Masters degrees in Mental Health Nursing help postgraduates develop the skills to deliver vital therapeutic care for people with mental health needs. These courses are usually available in the form of MScs, as well as Postgraduate Diplomas / Postgraduate Certificates.
Related specialisms include Global Mental Health and Clinical Mental Health Sciences. Entry requirements typically include an undergraduate degree in an appropriate subject such as Nursing or Psychology.
Why study a Masters in Mental Health Nursing?
Nurses who specialise in Mental Health will be responsible for supporting a range of patients, suffering from symptoms of depression, anxiety and psychosis, along with people who have dementia or learning difficulties.
Mental health nurses may be placed within a range of health and social care contexts, including counselling services within community settings such as schools, as well as clinical settings such as hospitals and health centres.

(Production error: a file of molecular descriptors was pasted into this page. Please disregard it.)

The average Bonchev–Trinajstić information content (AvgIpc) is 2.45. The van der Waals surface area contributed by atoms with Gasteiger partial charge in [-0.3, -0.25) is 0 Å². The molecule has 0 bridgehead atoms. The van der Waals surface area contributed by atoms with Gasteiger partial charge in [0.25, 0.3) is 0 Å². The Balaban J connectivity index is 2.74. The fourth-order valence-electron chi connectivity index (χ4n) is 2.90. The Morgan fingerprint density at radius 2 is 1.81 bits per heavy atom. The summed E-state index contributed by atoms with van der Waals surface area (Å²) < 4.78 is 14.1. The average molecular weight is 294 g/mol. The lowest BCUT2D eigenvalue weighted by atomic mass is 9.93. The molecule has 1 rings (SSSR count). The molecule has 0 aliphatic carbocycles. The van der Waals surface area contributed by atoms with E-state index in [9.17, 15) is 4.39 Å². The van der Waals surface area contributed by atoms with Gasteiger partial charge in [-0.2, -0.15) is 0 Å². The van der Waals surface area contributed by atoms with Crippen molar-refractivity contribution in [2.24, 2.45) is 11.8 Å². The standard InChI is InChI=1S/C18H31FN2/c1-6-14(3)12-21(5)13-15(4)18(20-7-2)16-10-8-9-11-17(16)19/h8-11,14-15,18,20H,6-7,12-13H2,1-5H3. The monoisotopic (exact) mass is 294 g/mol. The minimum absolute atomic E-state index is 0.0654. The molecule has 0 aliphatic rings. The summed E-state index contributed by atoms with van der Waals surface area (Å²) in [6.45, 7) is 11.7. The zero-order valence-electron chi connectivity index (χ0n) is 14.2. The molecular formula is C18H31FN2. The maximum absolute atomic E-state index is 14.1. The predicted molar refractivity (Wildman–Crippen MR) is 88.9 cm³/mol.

Training typically includes evidence-based practice, combining approaches in policy research, courses of treatment, and individual patient assessment. Placements within a healthcare setting are usually a key component of most courses.
As well as the roles mentioned above, mental health nurses may also be involved with home visits, helping patients within nursing homes, or working alongside the social services in children’s homes. Other careers may include roles within rehabilitation programmes and correction institutions.